Betty Beard, emeritus professor of nursing at Eastern Michigan University, deeply involved in state’s contact tracing effort

Former director of EMU School of Nursing responds to enormous need as cases surge

A cell phone with in hand with a COVID-19 contact tracing message on the screen.

YPSILANTI – Anyone involved in health care figured there would be a second surge in COVID-19 cases once fall came around. They were right. 

Betty Beard
Betty Beard

Looking ahead to this time, Betty Beard, an emeritus professor of nursing at Eastern Michigan University, decided to apply for training as a volunteer contact tracer with the Michigan Department of Health and Human Services (MDHHS). Beard, a former director of the EMU School of Nursing, started working shifts in July and planned to work one three-hour shift per week. 

In September, MDHHS contact tracers had about 3,000 calls in the pipeline each day.  Fast forward to October. Now there are about 12,000 per day – and this number is expected to continue to rise. 

“These do not include people receiving daily text messages monitoring their health,” Beard said. “MDHHS helps local health departments throughout the state but many counties, such as Oakland and Washtenaw, do their own tracing. So, these numbers also do not reflect the true number of Michiganders who are ‘contacts’.”

College students become the focus

Contacts are people that have been exposed to an actual or possible COVID-19 case.  In the summer, Beard said, the calls seemed to be to skewed toward adults exposed to COVID.  Once college students moved back to campuses and schools started up, most calls shifted to a younger group. 

Beard says she is now trying to volunteer nearly every day – for one to five hours – since the need is so great to try to reach as many people as possible.

She estimates making at least 1,200-1,500 calls and has talked with people living in nearly every area of both Michigan peninsulas.  Some of the calls have made her laugh out loud and some have brought tears.

“Having worked as a nurse for nearly 50 years, I’m used to working with the general public so I have heard nearly everything someone can say,” Beard said. “Having experience in any type of setting with diverse populations or with people from different walks of life is most helpful when working as a volunteer.”

Beard explains that the purpose of the calls is to explain that the person has been exposed to COVID and they are to be in self-quarantine during their monitoring period of 14 days. They are assessed for symptoms. Recommendations are made for testing. Resources for coping with COVID related issues are discussed and shared. Many times, volunteers will be able to directly connect a contact with a 2-1-1 operator in their county – these operators can provide direct help with issues such as food security.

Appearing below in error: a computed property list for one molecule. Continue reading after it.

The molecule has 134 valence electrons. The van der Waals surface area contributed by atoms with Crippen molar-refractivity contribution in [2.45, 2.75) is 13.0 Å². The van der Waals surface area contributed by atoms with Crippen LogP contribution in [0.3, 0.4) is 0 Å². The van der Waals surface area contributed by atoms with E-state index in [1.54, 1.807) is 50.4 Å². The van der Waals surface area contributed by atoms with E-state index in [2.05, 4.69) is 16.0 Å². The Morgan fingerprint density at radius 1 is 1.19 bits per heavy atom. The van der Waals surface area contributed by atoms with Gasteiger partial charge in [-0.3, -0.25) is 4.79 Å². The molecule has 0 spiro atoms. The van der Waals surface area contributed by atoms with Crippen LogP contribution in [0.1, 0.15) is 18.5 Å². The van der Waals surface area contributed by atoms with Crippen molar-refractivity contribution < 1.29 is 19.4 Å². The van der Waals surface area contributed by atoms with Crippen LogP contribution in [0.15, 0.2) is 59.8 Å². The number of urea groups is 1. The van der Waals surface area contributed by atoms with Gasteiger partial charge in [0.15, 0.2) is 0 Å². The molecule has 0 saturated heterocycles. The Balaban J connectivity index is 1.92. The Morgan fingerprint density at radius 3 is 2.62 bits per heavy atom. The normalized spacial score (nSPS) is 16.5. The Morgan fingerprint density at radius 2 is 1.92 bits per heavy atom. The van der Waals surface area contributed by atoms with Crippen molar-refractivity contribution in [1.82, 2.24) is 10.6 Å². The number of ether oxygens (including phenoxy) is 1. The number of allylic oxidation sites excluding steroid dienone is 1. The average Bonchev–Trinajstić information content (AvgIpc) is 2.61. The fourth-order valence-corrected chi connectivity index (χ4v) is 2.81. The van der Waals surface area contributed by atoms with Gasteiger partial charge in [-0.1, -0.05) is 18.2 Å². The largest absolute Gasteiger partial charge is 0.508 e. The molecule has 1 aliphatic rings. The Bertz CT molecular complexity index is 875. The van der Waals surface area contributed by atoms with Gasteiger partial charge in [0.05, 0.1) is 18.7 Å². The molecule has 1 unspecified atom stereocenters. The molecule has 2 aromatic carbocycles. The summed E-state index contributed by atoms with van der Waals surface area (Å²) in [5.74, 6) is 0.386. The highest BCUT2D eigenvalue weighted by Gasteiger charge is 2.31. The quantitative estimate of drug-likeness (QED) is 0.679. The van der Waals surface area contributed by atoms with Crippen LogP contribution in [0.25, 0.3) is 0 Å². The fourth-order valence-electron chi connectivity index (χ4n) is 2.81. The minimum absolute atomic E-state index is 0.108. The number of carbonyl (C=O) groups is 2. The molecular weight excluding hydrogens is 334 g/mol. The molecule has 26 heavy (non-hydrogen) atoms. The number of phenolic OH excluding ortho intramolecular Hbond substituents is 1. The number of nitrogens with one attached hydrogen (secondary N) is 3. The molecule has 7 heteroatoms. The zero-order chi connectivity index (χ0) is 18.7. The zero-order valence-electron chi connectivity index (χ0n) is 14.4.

“Most people are aware that they have been exposed to COVID but some are not,” Beard said. “Contact tracers have no information about who the positive case might be.  Since schools started up, parents are told by schools that they would be contacted for guidance on quarantine.”

“Can I get you on speaker phone?”

Beard notes that a good way to reduce stress for parents is to ask about how their family will cope with a quarantined member and listen as they work through their possible solutions. For instance, she reports having talked with many parents of very young children

“It is nearly impossible to quarantine a four-year-old in a household,” Beard said. “So, I rely on my experiences as a maternal-child nurse and as a mother and grandmother to help parents and grandparents deal with quarantining younger children.”

Beard adds that parents of teens are fun because most teens are, naturally, already “quarantining” away from their families (as a normal way of living their lives). Teens deal with different stressors, since they must be away from friends for two weeks. Beard says she often suggests that teens get outdoors for Vitamin D and proposes that doing yardwork is good for health.

To which parents have laughed and said, in effect: “Wait.  Can I get you on speaker phone?”

Volunteers strongly needed

If anyone is interested in training as a MDHSS contact tracer, they can go to the Michigan Coronavirus site and apply as a “Public Health Volunteer.”  A background check is done before training can be arranged. Several other EMU staff members are also serving as volunteer contact tracers.

Betty remains in touch with Eastern. She is still teaching a course called “Global Health Issues” for both public health students and nurses who are returning for their BSN. 

“Unfortunately, as fall moves into winter, there will be an increased need for volunteer contact tracers,” Beard said. “The good news is that the state of Michigan is doing an incredible job with contact tracing.  I am just one member of the army of volunteers who are doing their best to keep Michiganders safe during this public health crisis.”

About Eastern Michigan University

Founded in 1849, Eastern is the second oldest public university in Michigan. It currently serves more than 16,000 students pursuing undergraduate, graduate, specialist, doctoral and certificate degrees in the arts, sciences and professions. In all, more than 300 majors, minors and concentrations are delivered through the University's Colleges of Arts and Sciences; Business; Education; Engineering and Technology; Health and Human Services; and, its graduate school. EMU is regularly recognized by national publications for its excellence, diversity, and commitment to applied education. For more information about Eastern Michigan University, visit the University's website.

October 28, 2020

Written by:
Geoff Larcom

Contact:
Geoff Larcom
glarcom@emich.edu
734-417-9658